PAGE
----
The tribes of the Hawazin and Thaqif were of the final few tribes that did not accept the message of Islam in Mecca and they fought against Prophet Muhammad (SAW) . The battle took place during the month of Shawwal in the eighth year of Hijrah.
Under his command, Prophet Muhammad (SAW) had 12,000 armed soldiers. Ten thousand of them were of those who accompanied him during his journey from Madina to Makkah, and the remaining two thousand were those from amongst the Quraysh who had just embraced the message of Islam. At that time, this was considered to be a large army, causing the Muslims to be filled with overconfidence in achieving an effortless victory.
The Hawazin were a group of idol worshippers that were unwilling to accept the message of Islam. Their tribe leader, Malik ibn Awf Al-Nasri ordered his men to gather all the women, children, money and live stock and prepare to set off as an entire village with the intention of overwhelming Prophet Muhammad (SAW) .
It was an old Arab practice for the women and children to be brought with the army to motivate the soldiers. The thought of knowing that their women, children, and live stock were at risk gave them the will to fight more fiercely in battle.
Prophet Muhammad (SAW) discovered through his scout that the Hawazin camp was preparing for an attack on the Muslims. Malik ibn Awf also sent a spy to gather information about the Prophet’s (SAW) army. The leader of the Hawazin was intimidated that the Prophet’s (SAW) army outnumbered his own. He decided that if he was to defeat Prophet Muhammad (SAW) , he had to devise a plan.
The battle took place at Hunayn, a valley between Mecca and Ta’if. As Prophet Muhammad’s (SAW) troops were approaching the valley, barely equipped in their armor, they were showered with arrows. His men began to panic, yelling and rushing out of the valley as quickly as possible. The Prophet (SAW) tried his best to yell over the crowd of panicking men, but did not succeed. Only 9 of the 12,000 men that ventured with the Prophet (SAW) stood by his side. The Prophet was calm in his faith and wisdom in that hour of danger and spurred his horse forward. His uncle Abbas was on his right and Fadl, the son of Abbas, on his left. In order to calm the Muslims and bring them back the Prophet Muhammad (SAW) said: “I am the Prophet of Allah and never tell a lie and Allah has promised me victory.” His men took notice of his words, and were reminded of putting their trust in Allah (SWT) .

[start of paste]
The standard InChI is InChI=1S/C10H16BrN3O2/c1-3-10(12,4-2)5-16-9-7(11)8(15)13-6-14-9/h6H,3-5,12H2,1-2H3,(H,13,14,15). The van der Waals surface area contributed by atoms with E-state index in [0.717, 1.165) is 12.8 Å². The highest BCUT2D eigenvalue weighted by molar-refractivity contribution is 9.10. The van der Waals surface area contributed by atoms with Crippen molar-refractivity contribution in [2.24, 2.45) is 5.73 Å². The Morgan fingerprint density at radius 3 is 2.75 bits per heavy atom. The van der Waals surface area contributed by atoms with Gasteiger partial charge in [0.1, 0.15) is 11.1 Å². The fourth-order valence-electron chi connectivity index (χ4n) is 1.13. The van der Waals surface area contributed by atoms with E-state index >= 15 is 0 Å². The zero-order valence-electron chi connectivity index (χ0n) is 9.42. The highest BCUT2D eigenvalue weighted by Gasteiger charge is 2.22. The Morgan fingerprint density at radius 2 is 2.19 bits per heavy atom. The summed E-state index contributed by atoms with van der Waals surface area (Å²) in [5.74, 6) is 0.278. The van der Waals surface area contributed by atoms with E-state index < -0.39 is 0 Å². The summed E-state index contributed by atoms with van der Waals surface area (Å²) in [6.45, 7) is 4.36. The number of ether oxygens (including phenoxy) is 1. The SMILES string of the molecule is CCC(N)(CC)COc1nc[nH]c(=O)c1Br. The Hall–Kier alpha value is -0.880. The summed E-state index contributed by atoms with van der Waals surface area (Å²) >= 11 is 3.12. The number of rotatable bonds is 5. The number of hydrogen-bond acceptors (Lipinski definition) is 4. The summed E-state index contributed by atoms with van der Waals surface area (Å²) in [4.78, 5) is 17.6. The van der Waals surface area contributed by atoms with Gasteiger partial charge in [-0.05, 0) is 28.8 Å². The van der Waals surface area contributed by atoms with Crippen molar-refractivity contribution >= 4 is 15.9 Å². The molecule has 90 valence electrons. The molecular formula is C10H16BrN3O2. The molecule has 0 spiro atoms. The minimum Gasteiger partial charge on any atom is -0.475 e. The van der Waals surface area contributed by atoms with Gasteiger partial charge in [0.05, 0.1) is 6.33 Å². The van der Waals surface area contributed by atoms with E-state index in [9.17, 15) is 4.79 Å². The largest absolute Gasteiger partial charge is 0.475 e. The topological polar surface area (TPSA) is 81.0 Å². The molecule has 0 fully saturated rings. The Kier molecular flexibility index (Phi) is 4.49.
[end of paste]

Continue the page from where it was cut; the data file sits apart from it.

The power of Prophet Muhammad’s (SAW) army then overwhelmed the leaders of the Hawazin and Thaqif tribe and the battle ended with victory for the Muslims. The Hawazin leader and the remaining troops ran away to regions of Autas and Nakhlah and to the forts of Ta’if leaving behind 24,000 horses, 40,000 sheep and thousands of women.
The lesson learned from the battle of Hunayn is that victory always comes from Allah (SWT) regardless of the number of men in the army of Muslims. As mentioned in the Qur’an:
Allah has helped you on many occasions including the day of Hunayn. When you were happy with the number of your men who proved to be of no help to you and the whole vast earth seemed to have no place to hide you (from your enemies) and you turned back in retreat. (Surah al-Tawbah, 9:25)
Masha’Allah, beautifully written.
This article and the story of the battle of Hunayn is an amazing example of the faith that we should hold on to in times of distress or when victory isn’t cooperating with us. Allah (SWT) can turn things around for the best for his worshippers whenever he wants.
I completely agree with you! If only people had an interest in the history of Islam, they would learn so much from it.
Salaam walaikum sister Reema. After having a much heartbreaking argument with my buddhist mother and feeling hopeless and weak…this article and hadith brightened me up a lot, subhanallah. Thank you so much for posting this! 🙂
And I too wish more people had the heart to learn about Islam’s history and not what the media shows. They would benefit much from it!
Comments are closed.